“Before my arrival in Kyiv, I read about the history of the country and that of the Soviet Union. I studied the background and history of the two sides and read about linguistic and cultural variations within the country, economic aspects and military abilities. This is vital information that any journalist who is eager to cover a war in a balanced and professional way should know.” 

There is always a balance to be struck between covering events on the ground and ensuring the safety of your crew. “The safety of the crew comes first always,” says Al Hajj. “The scoop is never important enough to risk your life for it. That’s why we always try to read the armies’ regulations about safe paths in war zones, before we go out to coverage, or at least follow the press releases of the armies’ spokespersons. That doesn’t mean that we will blindly follow their narrative, but we will try to maintain our safety as much as possible. 

“We need to be aware that we are covering a war, nothing less.” 

Omar 3
Covering the war in Syria [Photo courtesy of Omar Al Hajj]

The official narrative is important, but..

There is also the issue of evaluating the narratives coming from either side during a war. “In covering the Russian war on Ukraine, we basically rely on the statements of the two fighting states, but that doesn’t mean that we accept them unquestioningly.” 

In the case of Ukraine, the official narratives from both sides are wildly different, with Russian claims of “liberating” Ukrainians from a “fascist” government - a notion which is provably false.

So how does he make judgement calls? Al Hajj says he believes what he sees with his own eyes. During field coverage, interviewing eyewitnesses and observing the military progress on the field, are the main ways to form a perspective away from the official narratives.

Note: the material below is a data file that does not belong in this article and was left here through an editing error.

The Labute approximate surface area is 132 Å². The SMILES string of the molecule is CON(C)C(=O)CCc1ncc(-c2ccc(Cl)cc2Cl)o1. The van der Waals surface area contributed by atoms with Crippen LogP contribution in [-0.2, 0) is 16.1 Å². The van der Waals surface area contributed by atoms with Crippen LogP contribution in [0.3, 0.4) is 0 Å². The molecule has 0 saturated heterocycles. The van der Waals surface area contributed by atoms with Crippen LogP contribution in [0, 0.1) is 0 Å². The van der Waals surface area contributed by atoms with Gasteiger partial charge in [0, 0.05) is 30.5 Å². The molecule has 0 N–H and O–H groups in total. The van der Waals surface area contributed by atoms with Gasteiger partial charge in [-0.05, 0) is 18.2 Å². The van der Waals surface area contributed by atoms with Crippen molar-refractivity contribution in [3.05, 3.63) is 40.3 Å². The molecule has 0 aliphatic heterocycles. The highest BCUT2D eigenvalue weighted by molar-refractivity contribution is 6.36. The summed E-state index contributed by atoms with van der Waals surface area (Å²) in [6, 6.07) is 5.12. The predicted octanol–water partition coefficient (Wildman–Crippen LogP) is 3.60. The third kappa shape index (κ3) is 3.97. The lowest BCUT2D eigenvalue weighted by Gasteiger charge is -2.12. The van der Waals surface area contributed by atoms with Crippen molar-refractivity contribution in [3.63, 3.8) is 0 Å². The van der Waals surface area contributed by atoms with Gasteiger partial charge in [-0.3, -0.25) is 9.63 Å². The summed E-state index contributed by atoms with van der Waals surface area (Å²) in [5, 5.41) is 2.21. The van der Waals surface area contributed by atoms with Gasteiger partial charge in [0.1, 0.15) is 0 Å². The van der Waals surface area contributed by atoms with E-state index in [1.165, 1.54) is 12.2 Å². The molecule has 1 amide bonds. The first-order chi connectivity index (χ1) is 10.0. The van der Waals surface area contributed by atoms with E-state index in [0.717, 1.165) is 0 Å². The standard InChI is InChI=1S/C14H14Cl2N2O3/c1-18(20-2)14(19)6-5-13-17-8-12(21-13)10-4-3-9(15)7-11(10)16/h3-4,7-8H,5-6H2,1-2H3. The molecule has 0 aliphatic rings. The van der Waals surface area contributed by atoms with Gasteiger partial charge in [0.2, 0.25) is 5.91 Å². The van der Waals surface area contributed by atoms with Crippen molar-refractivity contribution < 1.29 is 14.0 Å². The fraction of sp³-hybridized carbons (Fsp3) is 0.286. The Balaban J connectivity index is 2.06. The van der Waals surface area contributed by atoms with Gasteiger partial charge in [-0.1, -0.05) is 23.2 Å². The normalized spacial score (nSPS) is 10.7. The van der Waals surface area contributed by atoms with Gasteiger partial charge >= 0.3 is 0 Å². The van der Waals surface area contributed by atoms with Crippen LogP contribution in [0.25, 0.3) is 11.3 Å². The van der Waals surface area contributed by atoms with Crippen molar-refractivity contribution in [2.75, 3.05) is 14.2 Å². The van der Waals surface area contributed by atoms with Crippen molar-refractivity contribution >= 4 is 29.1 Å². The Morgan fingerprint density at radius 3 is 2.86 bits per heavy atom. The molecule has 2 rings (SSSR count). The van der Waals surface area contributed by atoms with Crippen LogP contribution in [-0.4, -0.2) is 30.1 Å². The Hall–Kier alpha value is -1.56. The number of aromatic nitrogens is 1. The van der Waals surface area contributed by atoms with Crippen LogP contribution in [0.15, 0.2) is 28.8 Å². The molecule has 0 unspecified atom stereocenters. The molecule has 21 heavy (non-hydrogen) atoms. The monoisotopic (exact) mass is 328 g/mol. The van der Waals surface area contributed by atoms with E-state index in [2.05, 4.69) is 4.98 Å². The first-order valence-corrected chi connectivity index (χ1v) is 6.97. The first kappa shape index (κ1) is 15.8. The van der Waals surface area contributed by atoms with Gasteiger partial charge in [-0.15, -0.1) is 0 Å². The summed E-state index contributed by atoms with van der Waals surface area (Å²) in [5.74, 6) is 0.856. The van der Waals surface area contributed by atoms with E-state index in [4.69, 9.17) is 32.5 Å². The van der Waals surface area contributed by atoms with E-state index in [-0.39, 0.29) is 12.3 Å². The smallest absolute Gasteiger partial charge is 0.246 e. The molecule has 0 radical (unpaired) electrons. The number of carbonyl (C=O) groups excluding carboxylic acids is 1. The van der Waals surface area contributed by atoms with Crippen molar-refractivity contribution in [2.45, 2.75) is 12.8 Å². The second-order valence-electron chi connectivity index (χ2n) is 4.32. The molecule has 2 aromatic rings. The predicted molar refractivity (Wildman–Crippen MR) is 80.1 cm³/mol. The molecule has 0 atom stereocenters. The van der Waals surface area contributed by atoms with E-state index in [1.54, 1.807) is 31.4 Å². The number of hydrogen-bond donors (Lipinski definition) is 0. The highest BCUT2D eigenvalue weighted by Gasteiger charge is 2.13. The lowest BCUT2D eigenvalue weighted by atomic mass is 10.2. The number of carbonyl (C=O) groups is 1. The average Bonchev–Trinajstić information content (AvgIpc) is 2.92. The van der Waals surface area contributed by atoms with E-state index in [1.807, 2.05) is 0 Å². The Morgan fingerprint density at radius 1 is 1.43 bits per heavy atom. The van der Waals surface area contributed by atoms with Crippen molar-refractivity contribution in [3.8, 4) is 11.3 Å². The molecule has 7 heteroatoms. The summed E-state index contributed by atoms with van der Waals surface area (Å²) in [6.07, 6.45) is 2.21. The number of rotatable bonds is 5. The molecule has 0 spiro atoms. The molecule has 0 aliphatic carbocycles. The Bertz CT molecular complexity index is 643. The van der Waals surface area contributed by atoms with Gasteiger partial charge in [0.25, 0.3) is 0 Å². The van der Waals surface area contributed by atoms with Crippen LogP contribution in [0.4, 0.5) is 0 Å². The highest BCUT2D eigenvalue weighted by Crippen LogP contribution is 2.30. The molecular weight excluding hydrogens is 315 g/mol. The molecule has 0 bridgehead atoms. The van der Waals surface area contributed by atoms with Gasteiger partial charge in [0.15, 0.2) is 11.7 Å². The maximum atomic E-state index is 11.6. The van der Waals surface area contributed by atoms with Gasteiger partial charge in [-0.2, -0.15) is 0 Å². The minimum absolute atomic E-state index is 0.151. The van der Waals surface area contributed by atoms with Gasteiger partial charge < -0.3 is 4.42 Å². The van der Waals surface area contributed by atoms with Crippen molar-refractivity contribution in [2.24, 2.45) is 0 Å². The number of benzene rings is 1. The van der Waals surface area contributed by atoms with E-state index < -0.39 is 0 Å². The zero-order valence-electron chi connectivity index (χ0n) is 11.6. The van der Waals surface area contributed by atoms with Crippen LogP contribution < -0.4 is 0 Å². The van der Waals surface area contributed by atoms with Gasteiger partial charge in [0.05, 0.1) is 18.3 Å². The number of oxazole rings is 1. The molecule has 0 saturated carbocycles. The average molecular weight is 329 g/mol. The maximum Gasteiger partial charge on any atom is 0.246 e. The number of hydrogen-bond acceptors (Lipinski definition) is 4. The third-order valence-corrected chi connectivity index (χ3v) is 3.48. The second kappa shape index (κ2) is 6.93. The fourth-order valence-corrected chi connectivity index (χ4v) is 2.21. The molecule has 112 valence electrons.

He does not repeat statistics and data by rote. “I do report the numbers that the Ukrainian defence ministry declares about the Russian casualties, but I always state the source,” he says. He also maintains a healthy scepticism, no matter where the information is coming from.

For example, Ukrainian official statements denied that the Russian army had entered Bohodukhiv City in the Kharkiv province of eastern Ukraine. So Al Hajj went there and saw for himself that this was not true. “I didn’t state that those reports were wrong clearly on the live coverage, I just stated what I could see for myself: ‘We are on the city borders and there are Russian tanks.’.”

Finding sources who will contradict any official narrative can be very hard, however. “We have to remember we are in the middle of war, and the authorities’ mood is aggressive, so everything anyone says is being monitored.”

Omar 4
Wearing a 'press' vest can make you a target in Syria, where Omar Al Hajj is pictured here [Photo courtesy of Omar Al Hajj]

The importance of language  

Al Hajj also says that journalists covering war must be very careful about the terminology they use to describe events on the ground. Around the world, the war in Ukraine has been variously described by media outlets as  “the Russian invasion”, “the Ukrainian crisis” or “Russian aggression”. 

“From the outset, Al Jazeera was very clear in its terminology, and you can see that clearly when correspondents use the phrase ‘the Russian war on Ukraine’.” says Al Hajj. “We  must provide balanced and unbiased coverage of both sides, without any emotional or editorial bias. What we care the most about, is reporting the absolute truth away from the political conflicts between the ‘east’ and the ‘west’.”